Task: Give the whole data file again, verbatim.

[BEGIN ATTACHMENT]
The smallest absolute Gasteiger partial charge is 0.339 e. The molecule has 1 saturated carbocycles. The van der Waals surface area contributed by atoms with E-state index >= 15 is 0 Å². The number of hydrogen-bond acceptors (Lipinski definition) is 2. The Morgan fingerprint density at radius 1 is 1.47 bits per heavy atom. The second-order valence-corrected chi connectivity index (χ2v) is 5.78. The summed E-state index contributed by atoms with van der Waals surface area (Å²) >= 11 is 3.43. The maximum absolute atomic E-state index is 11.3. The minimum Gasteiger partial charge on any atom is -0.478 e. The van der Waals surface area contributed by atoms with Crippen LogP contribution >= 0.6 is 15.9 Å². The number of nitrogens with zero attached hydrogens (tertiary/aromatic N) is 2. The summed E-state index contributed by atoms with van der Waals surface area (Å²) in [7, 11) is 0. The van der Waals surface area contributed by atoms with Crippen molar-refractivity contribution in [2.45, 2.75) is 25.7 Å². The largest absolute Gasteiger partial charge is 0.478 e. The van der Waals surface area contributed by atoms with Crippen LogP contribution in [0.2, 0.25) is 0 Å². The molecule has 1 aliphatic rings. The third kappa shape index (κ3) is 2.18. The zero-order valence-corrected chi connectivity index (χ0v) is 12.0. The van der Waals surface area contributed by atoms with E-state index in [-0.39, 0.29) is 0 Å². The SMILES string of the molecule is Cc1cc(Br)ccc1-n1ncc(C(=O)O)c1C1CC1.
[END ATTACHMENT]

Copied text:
The smallest absolute Gasteiger partial charge is 0.339 e. The molecule has 1 saturated carbocycles. The van der Waals surface area contributed by atoms with E-state index >= 15 is 0 Å². The number of hydrogen-bond acceptors (Lipinski definition) is 2. The Morgan fingerprint density at radius 1 is 1.47 bits per heavy atom. The second-order valence-corrected chi connectivity index (χ2v) is 5.78. The summed E-state index contributed by atoms with van der Waals surface area (Å²) >= 11 is 3.43. The maximum absolute atomic E-state index is 11.3. The minimum Gasteiger partial charge on any atom is -0.478 e. The van der Waals surface area contributed by atoms with Crippen LogP contribution >= 0.6 is 15.9 Å². The number of nitrogens with zero attached hydrogens (tertiary/aromatic N) is 2. The summed E-state index contributed by atoms with van der Waals surface area (Å²) in [7, 11) is 0. The van der Waals surface area contributed by atoms with Crippen molar-refractivity contribution in [2.45, 2.75) is 25.7 Å². The largest absolute Gasteiger partial charge is 0.478 e. The van der Waals surface area contributed by atoms with Crippen LogP contribution in [0.2, 0.25) is 0 Å². The molecule has 1 aliphatic rings. The third kappa shape index (κ3) is 2.18. The zero-order valence-corrected chi connectivity index (χ0v) is 12.0. The van der Waals surface area contributed by atoms with E-state index in [-0.39, 0.29) is 0 Å². The SMILES string of the molecule is Cc1cc(Br)ccc1-n1ncc(C(=O)O)c1C1CC1.